# Gravitational field

UrbanXrisis

$$g=\frac{GM}{x^2}$$
$$x=\sqrt{r^2+a^2}$$
$$g=\frac{GM}{(\sqrt{r^2+a^2})^2}$$
$$g=\frac{GM}{r^2+a^2}$$

since there are 2 masses...
$$g=2 \frac{GM}{r^2+a^2}$$

$$g=\frac{2MGr}{(r^2+a^2)^{3/2}}$$

what did I do wrong?

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Mentor
UrbanXrisis said:
$$g=\frac{GM}{r^2+a^2}$$
OK, this is the field due to one of the masses. Note that it's a vector. What is its direction?

since there are 2 masses...
$$g=2 \frac{GM}{r^2+a^2}$$
Since the field contributions are vectors, they must be added as such. (You can double it only if the vectors were in the same direction.) Hint: The vertical components will cancel.

UrbanXrisis
horizontally:
$$g=\frac{GM}{r^2}+\frac{GM}{r^2}$$
vertically:
$$g=\frac{GM}{a^2}-\frac{GM}{a^2}=0$$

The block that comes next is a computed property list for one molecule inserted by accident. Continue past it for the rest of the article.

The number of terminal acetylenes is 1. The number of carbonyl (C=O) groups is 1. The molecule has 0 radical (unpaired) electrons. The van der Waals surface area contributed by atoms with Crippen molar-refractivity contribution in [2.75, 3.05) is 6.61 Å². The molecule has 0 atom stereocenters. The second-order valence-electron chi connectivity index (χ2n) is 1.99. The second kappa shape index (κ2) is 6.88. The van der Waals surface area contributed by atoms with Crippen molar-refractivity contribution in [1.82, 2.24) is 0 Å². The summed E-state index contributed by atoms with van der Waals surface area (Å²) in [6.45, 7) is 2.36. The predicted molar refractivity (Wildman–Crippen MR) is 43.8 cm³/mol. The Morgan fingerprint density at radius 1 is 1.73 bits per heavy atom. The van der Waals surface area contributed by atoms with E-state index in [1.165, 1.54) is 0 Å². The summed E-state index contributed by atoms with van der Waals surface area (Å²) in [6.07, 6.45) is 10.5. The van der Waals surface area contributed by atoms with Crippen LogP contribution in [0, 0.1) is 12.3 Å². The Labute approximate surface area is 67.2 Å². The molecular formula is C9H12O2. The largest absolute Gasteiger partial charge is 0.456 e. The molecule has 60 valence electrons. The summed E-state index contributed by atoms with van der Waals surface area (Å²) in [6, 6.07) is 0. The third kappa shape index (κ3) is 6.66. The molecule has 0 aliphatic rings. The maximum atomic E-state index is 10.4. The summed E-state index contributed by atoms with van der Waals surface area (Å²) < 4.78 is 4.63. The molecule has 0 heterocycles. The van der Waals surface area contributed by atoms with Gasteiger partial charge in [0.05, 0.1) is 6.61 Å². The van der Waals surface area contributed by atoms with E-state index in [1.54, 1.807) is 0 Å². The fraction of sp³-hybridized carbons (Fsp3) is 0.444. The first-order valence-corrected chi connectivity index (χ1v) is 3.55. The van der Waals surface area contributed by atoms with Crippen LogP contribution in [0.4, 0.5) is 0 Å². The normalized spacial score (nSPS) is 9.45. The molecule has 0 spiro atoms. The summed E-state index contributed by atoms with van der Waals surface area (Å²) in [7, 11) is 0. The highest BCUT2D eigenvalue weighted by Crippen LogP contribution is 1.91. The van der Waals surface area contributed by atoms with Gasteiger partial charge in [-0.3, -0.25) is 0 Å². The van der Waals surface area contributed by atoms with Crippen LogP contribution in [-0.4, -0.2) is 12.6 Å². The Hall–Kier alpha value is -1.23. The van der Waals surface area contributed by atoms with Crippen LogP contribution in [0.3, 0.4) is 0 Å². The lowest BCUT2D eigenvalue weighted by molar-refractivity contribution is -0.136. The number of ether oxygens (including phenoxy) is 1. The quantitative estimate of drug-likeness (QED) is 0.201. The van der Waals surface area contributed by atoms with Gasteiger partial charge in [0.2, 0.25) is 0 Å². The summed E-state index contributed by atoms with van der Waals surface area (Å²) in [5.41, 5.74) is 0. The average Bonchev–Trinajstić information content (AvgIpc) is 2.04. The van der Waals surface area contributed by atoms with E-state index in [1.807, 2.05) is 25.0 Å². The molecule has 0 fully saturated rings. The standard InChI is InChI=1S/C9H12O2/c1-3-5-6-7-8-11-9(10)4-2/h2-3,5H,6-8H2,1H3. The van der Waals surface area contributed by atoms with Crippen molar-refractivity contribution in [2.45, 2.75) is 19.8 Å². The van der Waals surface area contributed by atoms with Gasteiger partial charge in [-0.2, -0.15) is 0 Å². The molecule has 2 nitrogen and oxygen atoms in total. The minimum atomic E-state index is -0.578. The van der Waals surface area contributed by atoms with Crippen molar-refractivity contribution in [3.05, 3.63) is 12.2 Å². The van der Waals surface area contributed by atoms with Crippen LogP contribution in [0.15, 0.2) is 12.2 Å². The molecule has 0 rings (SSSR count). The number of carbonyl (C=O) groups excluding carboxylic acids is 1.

so then g would be: $$g=2\frac{GM}{r^2}$$

not quite sure what to do

Homework Helper
That's WRONG.
Vertically:
$$\frac{GM\sin{\alpha}}{a^2 + r^2} - \frac{GM\sin{\alpha}}{a^2 + r^2} = 0$$
Horrizontally:
$$\frac{GM\cos{\alpha}}{a^2 + r^2} + \frac{GM\cos{\alpha}}{a^2 + r^2} = \frac{2GM\cos{\alpha}}{a^2 + r^2}$$
Find $\cos{\alpha}$. Can you handle it from here?
Viet Dao,

UrbanXrisis
$$\cos{\alpha}=\frac{r}{a^2+r^2}$$

$$g=\frac{2GM\frac{r}{a^2+r^2}}{a^2 + r^2}$$

???

Homework Helper
That's not correct. Recheck your $cos{\alpha}$.
Viet Dao,